"I think he has an incredibly bright future here and beyond.''

Walsh, who's made a smooth transition from two years of junior hockey in the U.S. Hockey League to the college level as a puck-moving defenseman, is impressed with Draeger's work ethic.

"It's great to see kids who want to get better, are willing to play hard every shift and don't accept losing,'' Walsh said. "He's a freshman that's going to help build this program and the type of player you want.

"He's a skilled player and it's nice that we're on a power play together.''

Draeger said one of the toughest adjustments he's had to make is learning to handle 1-on-1 situations against older, quicker better players.

"That's one area that's really tough. The players are skilled, strong and fast,'' he said. "You have to keep your gaps up and be careful of the skilled guys

"In my senior year at Shattuck, I was comfortable just about every play. I'd see an odd-man rush and just say `I got it.' Now, I have to be aware of more guys who have skill and speed. On 3-on-2s and 2-on-1s, you have to communicate with your partner.''

Draeger said he started to feel more confident about his game during MSU's victory in the second game of the LSSU series.

"As a defenseman, you know you're comfortable when you're defending well and you feel good and hop into the play on offense,'' he said. "It's when it comes naturally and there's no hesitation.''

Draeger's goals coming into the season were pretty simple. It was to be a consistent player and make the lineup every night.

"You want to be a guy who can be reliable and play in every situation and not make many mistakes,'' he said. "You don't need to be a flashy guy as a freshman. For me, it's to make good, simple plays and be someone your teammates can count on.''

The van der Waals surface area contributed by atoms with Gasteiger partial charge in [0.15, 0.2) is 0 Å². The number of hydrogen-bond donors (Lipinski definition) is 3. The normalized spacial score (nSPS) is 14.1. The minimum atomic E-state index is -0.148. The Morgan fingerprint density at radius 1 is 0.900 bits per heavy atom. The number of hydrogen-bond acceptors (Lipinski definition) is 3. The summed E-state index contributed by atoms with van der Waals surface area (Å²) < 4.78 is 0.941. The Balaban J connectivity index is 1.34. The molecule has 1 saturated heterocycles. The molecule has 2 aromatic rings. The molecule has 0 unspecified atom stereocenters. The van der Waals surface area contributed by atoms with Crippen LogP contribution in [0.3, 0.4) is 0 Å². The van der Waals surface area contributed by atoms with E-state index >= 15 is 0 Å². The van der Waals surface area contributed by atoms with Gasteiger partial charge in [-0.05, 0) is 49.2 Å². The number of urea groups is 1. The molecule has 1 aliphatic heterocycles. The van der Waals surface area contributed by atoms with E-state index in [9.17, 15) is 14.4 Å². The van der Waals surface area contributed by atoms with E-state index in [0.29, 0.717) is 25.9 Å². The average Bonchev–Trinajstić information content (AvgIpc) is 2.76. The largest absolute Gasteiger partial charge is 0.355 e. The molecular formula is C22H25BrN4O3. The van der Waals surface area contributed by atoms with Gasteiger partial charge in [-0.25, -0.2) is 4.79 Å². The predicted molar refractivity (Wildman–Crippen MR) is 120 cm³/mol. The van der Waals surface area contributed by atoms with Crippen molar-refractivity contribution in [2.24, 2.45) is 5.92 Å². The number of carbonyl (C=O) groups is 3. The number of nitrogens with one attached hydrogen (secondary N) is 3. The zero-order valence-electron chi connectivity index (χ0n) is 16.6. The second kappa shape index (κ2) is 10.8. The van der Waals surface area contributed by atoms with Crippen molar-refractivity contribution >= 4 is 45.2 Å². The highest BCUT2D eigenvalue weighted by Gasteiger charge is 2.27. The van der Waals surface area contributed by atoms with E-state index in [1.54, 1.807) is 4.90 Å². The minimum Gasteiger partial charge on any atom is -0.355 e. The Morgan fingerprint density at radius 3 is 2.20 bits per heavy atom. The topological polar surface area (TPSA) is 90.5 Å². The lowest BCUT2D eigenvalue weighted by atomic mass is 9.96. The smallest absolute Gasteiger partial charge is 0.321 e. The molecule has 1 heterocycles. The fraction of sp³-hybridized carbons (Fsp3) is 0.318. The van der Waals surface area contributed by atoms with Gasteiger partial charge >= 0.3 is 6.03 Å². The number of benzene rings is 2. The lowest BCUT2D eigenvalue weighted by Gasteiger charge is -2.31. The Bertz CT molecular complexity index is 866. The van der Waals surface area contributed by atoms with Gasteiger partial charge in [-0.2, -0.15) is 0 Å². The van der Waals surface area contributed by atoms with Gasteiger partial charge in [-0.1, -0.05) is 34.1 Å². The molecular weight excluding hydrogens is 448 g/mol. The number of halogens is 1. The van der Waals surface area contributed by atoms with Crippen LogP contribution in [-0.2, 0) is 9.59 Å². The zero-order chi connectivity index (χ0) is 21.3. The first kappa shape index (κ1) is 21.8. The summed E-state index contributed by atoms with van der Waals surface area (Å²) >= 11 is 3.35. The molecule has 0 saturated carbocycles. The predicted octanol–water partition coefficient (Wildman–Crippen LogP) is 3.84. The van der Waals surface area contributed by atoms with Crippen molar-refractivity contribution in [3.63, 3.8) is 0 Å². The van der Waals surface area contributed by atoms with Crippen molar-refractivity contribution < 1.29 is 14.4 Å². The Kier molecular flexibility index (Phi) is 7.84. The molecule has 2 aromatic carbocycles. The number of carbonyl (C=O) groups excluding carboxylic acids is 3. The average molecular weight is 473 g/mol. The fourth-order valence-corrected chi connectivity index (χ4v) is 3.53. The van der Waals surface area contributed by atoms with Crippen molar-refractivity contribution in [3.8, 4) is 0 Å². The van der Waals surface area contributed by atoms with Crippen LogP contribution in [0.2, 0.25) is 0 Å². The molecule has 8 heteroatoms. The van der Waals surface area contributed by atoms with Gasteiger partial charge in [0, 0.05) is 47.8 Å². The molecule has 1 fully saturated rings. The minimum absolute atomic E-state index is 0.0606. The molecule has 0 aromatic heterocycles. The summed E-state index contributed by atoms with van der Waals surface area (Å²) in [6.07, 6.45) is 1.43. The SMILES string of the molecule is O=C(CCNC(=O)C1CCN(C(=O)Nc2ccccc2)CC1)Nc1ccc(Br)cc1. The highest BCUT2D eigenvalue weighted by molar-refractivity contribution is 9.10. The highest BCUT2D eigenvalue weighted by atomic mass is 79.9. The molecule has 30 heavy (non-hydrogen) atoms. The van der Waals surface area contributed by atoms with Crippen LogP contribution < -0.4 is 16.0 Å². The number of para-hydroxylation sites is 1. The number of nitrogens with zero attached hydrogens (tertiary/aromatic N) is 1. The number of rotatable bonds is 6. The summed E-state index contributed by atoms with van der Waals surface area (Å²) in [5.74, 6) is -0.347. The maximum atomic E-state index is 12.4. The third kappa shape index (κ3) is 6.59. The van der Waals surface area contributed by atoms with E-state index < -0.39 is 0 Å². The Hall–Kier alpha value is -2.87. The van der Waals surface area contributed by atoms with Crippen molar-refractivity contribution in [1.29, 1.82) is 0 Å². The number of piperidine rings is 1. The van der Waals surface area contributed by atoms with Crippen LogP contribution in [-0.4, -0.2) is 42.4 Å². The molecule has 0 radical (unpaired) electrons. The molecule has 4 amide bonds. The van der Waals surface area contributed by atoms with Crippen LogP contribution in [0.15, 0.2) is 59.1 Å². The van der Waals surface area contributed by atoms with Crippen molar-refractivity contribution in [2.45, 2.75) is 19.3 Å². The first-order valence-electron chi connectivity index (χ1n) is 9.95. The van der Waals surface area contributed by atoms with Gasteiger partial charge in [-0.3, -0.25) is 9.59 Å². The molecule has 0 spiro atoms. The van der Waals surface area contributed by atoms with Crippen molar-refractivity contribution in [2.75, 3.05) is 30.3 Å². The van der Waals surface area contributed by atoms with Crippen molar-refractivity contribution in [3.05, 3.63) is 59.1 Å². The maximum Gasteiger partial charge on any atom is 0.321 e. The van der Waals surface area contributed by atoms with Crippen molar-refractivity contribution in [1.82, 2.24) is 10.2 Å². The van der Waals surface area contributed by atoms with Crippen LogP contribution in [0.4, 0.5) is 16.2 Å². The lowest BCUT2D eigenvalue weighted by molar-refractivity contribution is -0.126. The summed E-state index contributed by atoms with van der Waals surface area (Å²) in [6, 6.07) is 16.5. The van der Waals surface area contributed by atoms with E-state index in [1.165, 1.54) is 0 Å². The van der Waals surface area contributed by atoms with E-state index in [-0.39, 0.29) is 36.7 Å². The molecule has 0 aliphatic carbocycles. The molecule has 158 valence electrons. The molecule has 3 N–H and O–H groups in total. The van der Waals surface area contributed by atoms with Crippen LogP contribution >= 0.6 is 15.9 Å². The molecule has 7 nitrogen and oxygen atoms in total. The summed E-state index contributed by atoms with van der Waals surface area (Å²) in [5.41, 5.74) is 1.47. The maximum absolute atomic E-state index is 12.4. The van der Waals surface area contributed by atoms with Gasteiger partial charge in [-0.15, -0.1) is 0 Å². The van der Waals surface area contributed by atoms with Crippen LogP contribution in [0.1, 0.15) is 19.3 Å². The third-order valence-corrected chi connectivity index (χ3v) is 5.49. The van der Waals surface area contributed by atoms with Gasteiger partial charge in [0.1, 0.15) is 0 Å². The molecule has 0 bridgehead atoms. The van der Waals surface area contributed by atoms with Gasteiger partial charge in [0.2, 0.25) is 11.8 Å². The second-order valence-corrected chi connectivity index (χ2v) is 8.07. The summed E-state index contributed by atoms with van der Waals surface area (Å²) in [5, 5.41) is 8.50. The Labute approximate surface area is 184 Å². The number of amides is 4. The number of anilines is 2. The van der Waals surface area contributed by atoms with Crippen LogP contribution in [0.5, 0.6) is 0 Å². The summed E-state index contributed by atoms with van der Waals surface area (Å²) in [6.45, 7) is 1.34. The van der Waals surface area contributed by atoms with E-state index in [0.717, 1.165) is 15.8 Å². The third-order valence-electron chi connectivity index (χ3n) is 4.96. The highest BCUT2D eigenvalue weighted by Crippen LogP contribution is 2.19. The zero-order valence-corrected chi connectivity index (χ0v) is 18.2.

During practices, Draeger works on various aspects of his game. There's one area that gets special attention.

"It's definitely skating. With the tempo of the game, you have to be a good skater,'' he said. "I think I'm a pretty smart player and I think the game well, but when you're able to be faster and get places faster, it makes everything easier.

"Everything slows down that much more.''

Draeger is the second player to come to the Spartans from Shattuck St. Mary's. Sophomore right wing Tanner Sorenson, who's from Anchorage, Alaska, and spent six years at the school, was Draeger's teammate two years ago.

In addition, Adam Nightingale, MSU's director of operations, coached at Shattuck St. Mary's after graduating from MSU in 2005.

"Adam was my coach when I was on the 9th grade team. He was one of my favorite coaches,'' Draeger said. "It was my first year there and it's the lowest-level team. You're starting from scratch. But he made the game fun.''

Nightingale also made sure the Spartans coaching staff knew about Draeger, whom Nightingale felt possessed all the ingredients the coaches were looking for the definitive Spartan player.

Draeger visited MSU in mid-October last season and watched the Spartans defeat Ohio State, 3-0. He also took an official visit to New Hampshire and took unofficial visits to Minnesota-Duluth, Minnesota, Wisconsin and Minnesota-Mankato.

"I wasn't sure about what other official visits to take, but then I came down here to visit and I loved it,'' Draeger aid. "That was it.''

Soon, Draeger committed to MSU and then went back to leading Shattuck to another national title.

As a young boy, Draeger's favorite players were defensemen - former Golden Gophers standout Jordan Leopold, who won the Hobey Baker Award in 2002 and has played nine seasons in the NHL for five teams, and former Red Wings star Nicklas Lidstrom.

What's Draeger's attraction to defense?

"I love seeing the ice and seeing everything develop,'' he said. "I was always a good backwards skater. It just came naturally.

"I believe defensemen are among the smartest players on the ice. Defense wins championships and you're a guy everyone relies on.''